Rebinyn (nonacog beta pegol, or N9-GP) or Refixia in Europe, is a factor IX replacement treatment for people with hemophilia B.

Novo Nordisk developed the treatment. The U.S. Food and Drug Administration (FDA) approved it for both adults and children with the disease. The European Medicines Agency (EMA) approved the treatment to treat hemophilia B patients ages 12 and older. 

Rebinyn/Refixia is an injection. Dosing depends on the patient’s weight (above or below 40 kg, or 88 lbs). 

How does Rebinyn/Refixia work?

Mutations in the gene carrying instructions for cells to make clotting factor IX cause hemophilia B. Factor IX is one of the proteins that help in normal blood clotting. The mutations result in a deficiency of factor IX protein, which results in bleeding problems.

Rebinyn/Refixia is a modified form of factor IX. Patients can use it as replacement therapy to replenish the deficient protein in their body. It contains a polyethylene glycol (PEG) molecule attached to the portion of factor IX protein that breaks off when the clotting factor becomes active. The addition of PEG helps extend the half-life of factor IX. This process is called PEGylation. It prevents the premature breakdown of factor IX by naturally occurring antibodies. (This is the normal process the body uses to remove excess factor IX.)

The factor IX protein in Rebinyn/Refixia is produced in a Chinese hamster ovary cell line before the PEGylation process.

During a bleeding episode, Rebinyn/Refixia is capable of acting like factor IX and successfully contributing to the formation of a blood clot to stop the bleeding.

People with hemophilia B may use Rebinyn/Refixia as a form of prevention against bleeding. They also can use it as an “on-demand” treatment to stop bleeding after an accident or injury.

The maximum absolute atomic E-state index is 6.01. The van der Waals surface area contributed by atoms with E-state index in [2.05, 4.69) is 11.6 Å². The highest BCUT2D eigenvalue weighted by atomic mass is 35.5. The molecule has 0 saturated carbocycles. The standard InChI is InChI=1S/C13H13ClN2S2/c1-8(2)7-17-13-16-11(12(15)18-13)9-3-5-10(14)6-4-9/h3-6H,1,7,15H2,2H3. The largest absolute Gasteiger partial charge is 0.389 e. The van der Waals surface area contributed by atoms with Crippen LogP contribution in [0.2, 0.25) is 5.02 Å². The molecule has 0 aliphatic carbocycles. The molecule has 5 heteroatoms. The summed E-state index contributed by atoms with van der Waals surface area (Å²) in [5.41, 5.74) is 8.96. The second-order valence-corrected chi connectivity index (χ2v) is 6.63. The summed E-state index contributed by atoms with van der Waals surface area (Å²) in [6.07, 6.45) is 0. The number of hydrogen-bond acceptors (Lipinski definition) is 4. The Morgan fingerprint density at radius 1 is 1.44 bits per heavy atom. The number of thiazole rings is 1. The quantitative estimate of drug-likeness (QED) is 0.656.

Rebinyn/Refixia in clinical trials

A Phase 1 clinical trial (NCT00956345) evaluated the safety and pharmacokinetics (movement in the body) of Rebinyn/Refixia in non-bleeding hemophilia B male patients, ages 18 to 65. Participants received increasing single doses of the treatment (25U per kg, 50U per kg, and 100U per kg) through a vein. The results showed that Rebinyn/Refixia was successful in treating bleeds in a dose-dependent manner.

A multi-national Phase 3 study (NCT01333111) assessed the safety and effectiveness of Rebinyn/Refixia in 74 male patients with hemophilia B, ages 13 to  70. Participants randomly received either a low (10U per kg) or high dose (40U per kg) of Rebinyn/Refixia once weekly for 52 weeks. The results showed that patients treated with 40U per kg of Rebinyn/Refixia were less likely to have a bleed than those treated with a 10U per kg.

Researchers evaluated the long-term safety and efficiency of Rebinyn/Refixia treatment in a Phase 3 extension study (NCT01395810). The results showed that the treatment’s effectiveness was maintained for at least two years.

A Phase 3 study (NCT01467427) tested the safety, effectiveness, and pharmacokinetics of Rebinyn/Refixia in male children up to age 12 with hemophilia B who had received some treatment in the past. Participants received a single weekly dose of 40U per kg of Rebinyn/Refixia for 52 weeks. This was successful in treating a significant number of bleeds resolving 99% of bleeds. Moreover, bleeds into the joint were resolved in patients on the higher dose of Rebinyn/Refixia (80U per kg) within 12 months. The treatment also had a positive impact on patients’ health-related quality of life.

Another Phase 3 clinical trial (NCT01386528) tested the ability of Rebinyn/Refixia to prevent and treat bleeding in hemophilia B patients before and after major surgery. Thirteen male patients, ages 13 to 70, enrolled in the study. They received a single dose of Rebinyn/Refixia (80U per kg) four hours before surgery. After surgery, they received another 40U per kg of treatment at the doctor’s discretion. Researchers confirmed the hemostatic effect (ability to stop bleeding) of the treatment during surgery with a 100% success rate in 13 major procedures, including nine major orthopedic surgeries in patients  ages 15 to 56.